From gypsy jazz to alternative rock

It’s not everyday you find a local band that specializes in the Gypsy Jazz style of music made popular in the 1930s and 1940s by the French guitarist Django Reinhardt and his violinist partner, Stephane Grappelli.

To do that, you would have a niche, to speak, and that is exactly what the Wilton-based instrumental trio Swing 42 appears to have done.

“I think so too, we have a real niche,” said McNeil Johnston, the longtime Wilton resident who plays violin in the group, named after a song Reinhardt wrote.

Swing 42, with John Taylor of Wilton and Rob Stagno of New Fairfield joining on acoustic guitars, will take the stage July 29 at 5 p.m. at Merwin Meadows Park, in the free summer concert series present by the Parks and Recreation Department. They will play Gypsy Jazz and a lot more, presenting standards from the Great American Songbook, some classics from the Beatles, and a few other surprises. In the Wilton Summer Concert, the trio will be joined by bassist Charles Casimiro.

But there’s more. Johnston and Taylor also play violin and acoustic guitar, respectively, in the trio known as Joni and the Keepers, featuring Wilton resident Joan Wallace on vocals. It’s a contemporary style of folk and country to rock and alternative, and they’ll be on stage July 22 at Schenck’s Island at 5 p.m.

The concerts are underwritten by the FAIR Group - William Raveis Real Estate, Wilton Kiwanis, and Lynne and Paul Vanderslice.

The concert series begins on July 15 at Schenck’s Island at 5 p.m. with the Wilton Rocks For Food All Stars, and concludes Aug. 5 at Merwin Meadows at 5 p.m. with the Treeshakers.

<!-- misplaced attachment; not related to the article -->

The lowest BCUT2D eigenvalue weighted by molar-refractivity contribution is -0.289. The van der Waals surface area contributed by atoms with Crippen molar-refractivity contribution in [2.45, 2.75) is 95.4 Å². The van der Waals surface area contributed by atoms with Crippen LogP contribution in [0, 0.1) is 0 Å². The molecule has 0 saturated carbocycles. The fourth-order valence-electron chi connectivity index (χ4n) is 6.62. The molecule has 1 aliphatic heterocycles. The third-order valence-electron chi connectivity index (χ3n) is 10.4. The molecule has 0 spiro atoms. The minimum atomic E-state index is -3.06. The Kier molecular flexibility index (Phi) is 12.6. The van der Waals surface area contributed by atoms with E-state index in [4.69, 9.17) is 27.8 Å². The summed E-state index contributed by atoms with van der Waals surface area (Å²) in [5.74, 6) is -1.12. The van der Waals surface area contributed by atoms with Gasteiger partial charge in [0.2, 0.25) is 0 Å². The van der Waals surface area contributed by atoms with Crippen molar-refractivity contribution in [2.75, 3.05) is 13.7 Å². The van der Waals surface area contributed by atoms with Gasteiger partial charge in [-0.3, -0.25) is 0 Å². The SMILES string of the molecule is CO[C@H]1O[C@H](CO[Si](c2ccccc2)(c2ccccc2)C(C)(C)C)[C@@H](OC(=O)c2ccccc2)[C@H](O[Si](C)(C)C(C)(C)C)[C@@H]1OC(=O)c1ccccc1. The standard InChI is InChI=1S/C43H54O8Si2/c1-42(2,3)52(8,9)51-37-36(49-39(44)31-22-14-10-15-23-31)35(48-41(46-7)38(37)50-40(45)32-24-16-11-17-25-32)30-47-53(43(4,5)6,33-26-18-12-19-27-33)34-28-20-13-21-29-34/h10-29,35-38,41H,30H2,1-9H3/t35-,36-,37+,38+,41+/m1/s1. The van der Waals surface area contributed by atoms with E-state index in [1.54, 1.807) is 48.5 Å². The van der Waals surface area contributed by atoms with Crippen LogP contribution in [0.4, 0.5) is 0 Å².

As for Swing 42, “everytime we play, we get a request for cards. You’d be surprised that every single private gig we’ve ever done is from playing live,” said McNeil, who is known as Mack.

It’s a deeply rooted style of music.

“The progenitor of this style of music was Stephane Grappelli who was a classically trained violinist, and came to jazz  late in life, and brought a kind of elegance to it, which makes the violin do what it does best, tug at the heart strings and mirror the human voice. The guitar is almost percussive. It's a lot of fun doing this,” he said.

He’s glad to be a violinist. There don’t seem to be many of those around on the local music scene.

“I’m a firm believer that if you want to call yourself a violinist you’d better aspire to learn everything the violin can do. It transcends itself and becomes an extension of the human voice,” he said.

Swing 42 is into its sixth year. Joni and the Keepers is a much newer outfit, having been together only a short time. “The three of us were in the same charity event, and we had been fooling around jamming together for years, and crystallized this idea of pursuing it more seriously with more regularity,” Mack said.

“It's nice to have variety playing all kinds of music. That’s a whole different way to play,” said acoustic guitarist John Taylor, who, like Mack, is classically trained  on his instrument. “I’m looking forward to the concerts. It’s a great series,” he said.